Summer Cold or Allergies: Which Do You Have?

Cold & Flu

Jul 5, 2022


When you’re unsure whether you are dealing with a summer cold or allergies, it can be difficult to know where to look for treatment options. While the common colds and seasonal allergies have many similarities, and it can definitely be difficult to figure out which one is ailing you — however, they each have a few telltale distinctions that can hopefully put you on the path toward relief. 

If you find yourself dealing with an illness you cannot seem to place, feel free to head over to a Complete Care facility. We’ll get to the bottom of your symptoms in no time. 

Differences between a cold and allergies 

First let’s explore some differences between the common cold and allergies. The biggest differences between colds and allergies are the cause, length, a select few symptoms, and the treatment course. 


Summer colds are highly contagious viral infections that cause inflammation in the tissue of your nose and throat. The common cold is spread through airborne cough and sneeze droplets from people who already have it — that’s right, catching a cold from rain is a myth, although it can make you more susceptible to catching a cold. It is possible to build up an immune response to the common cold, and people often do not get it multiple times in a season. 

Allergies are caused by allergens, which can be present in plants, animals, and foods, among other things. Allergies are your immune system’s response to any substance that it believes should not be there. Seasonal allergies are often caused by airborne allergens like pollen, cedar, grass, or mold.

Basically, the common cold is caused by other people’s germs, whereas allergies are caused by allergens.


Summer colds often only last a few days, but can sometimes last up to a week. Allergies on the other hand can last weeks on end if not treated properly, and can even persist through an entire allergy season. 

If your symptoms are lasting for more than a week, it could be safe to assume that you are dealing with summer allergies.

Onset symptoms

Cold symptoms often have peaks and valleys in intensity. You usually feel a cold coming on, weather the storm, and watch it pass. You’re also more likely to get a summer cold after being around a group of people or after traveling in general (many people experience cold symptoms after flying). 

Allergies stay consistent in intensity to the exposure of your allergy. If you’re allergic to pollen and pollen has been high for two weeks, you can expect to be affected for the entire two weeks. 

Colds and allergies can both cause sinus infections, which can be serious enough to warrant a trip to the emergency room. You should know when to go to the hospital for a sinus infection, in case your cold or allergies have progressed that far.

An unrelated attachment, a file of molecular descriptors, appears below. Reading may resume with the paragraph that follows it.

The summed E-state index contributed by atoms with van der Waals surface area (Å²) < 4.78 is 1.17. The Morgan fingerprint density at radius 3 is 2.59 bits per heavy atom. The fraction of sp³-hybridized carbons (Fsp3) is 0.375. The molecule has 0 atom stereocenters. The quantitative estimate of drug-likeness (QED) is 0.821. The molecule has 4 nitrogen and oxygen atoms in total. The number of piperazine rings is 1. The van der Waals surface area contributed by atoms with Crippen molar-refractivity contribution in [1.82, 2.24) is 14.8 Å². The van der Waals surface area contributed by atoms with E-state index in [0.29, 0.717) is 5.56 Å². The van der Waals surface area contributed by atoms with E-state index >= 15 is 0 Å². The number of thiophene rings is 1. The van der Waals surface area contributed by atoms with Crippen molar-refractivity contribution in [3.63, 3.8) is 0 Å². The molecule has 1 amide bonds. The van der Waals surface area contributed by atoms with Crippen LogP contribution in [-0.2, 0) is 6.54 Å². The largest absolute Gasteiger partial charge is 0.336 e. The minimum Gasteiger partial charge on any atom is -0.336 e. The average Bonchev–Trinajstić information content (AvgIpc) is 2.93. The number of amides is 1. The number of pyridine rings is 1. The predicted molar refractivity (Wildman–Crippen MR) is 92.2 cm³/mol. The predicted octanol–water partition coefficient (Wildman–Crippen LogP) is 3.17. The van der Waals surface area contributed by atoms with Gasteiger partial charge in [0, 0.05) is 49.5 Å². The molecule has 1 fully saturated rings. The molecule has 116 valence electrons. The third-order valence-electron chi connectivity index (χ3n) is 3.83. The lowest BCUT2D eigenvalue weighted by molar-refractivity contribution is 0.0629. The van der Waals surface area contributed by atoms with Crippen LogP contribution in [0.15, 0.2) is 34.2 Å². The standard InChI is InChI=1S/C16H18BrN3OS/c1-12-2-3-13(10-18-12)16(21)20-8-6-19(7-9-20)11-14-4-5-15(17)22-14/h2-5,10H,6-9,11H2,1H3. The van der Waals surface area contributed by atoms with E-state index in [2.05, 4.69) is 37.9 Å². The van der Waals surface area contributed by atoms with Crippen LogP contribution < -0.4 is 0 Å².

The summer cold cannot exactly be cured. Cold medicine is intended to ease cold symptoms while your body takes care of the cold itself. Over-the-counter (OTC) nasal decongestants, cough medicine, and expectorants can make you more comfortable for the duration of your cold but are not meant to cure you of the cold. 

Mild summer allergies can be treated with reduced exposure to known allergens and over-the-counter antihistamines and nasal sprays. Severe allergies should be discussed with an allergist as there are advanced immunotherapy treatments available to those with frequent and acute discomfort.

The symptoms: summer cold or allergies?

What are the symptoms of a summer cold? How do you know if you have allergies?

Your symptoms themselves might also be able to tell you if you have a summer cold or allergies. Colds and seasonal allergies have many similar symptoms, but some important distinctions. 

SymptomIs it a Cold?Is it Allergies?
Itchy, painful eyesRarelyOften
Throat sorenessOftenRarely
Nose runningOftenOften
Nose stuffyOftenOften

Continue reading: Can allergies make your eyes hurt?

This chart is not absolute, and these symptoms do not just appear in colds and seasonal allergies — you could have a sore throat from smoke inhalation, for instance. If you are concerned about symptoms not going away the best thing to do is contact a healthcare professional, who can put you on the path towards diagnosis and, ultimately, relief. 

Whether you have a summer cold or allergies, Complete Care is ready to treat you

If you’re not sure whether you have a summer cold or allergies, and are ready to get a professional’s opinion, come into any of Complete Care’s freestanding emergency rooms that are open 24/7. 

We’re available around the clock throughout Texas (Austin, Corpus Christi, San Antonio, Dallas/Fort Worth, Tyler, and Lubbock) and in Colorado Springs, and are ready to take Complete Care of you.

More Helpful Articles by Complete Care: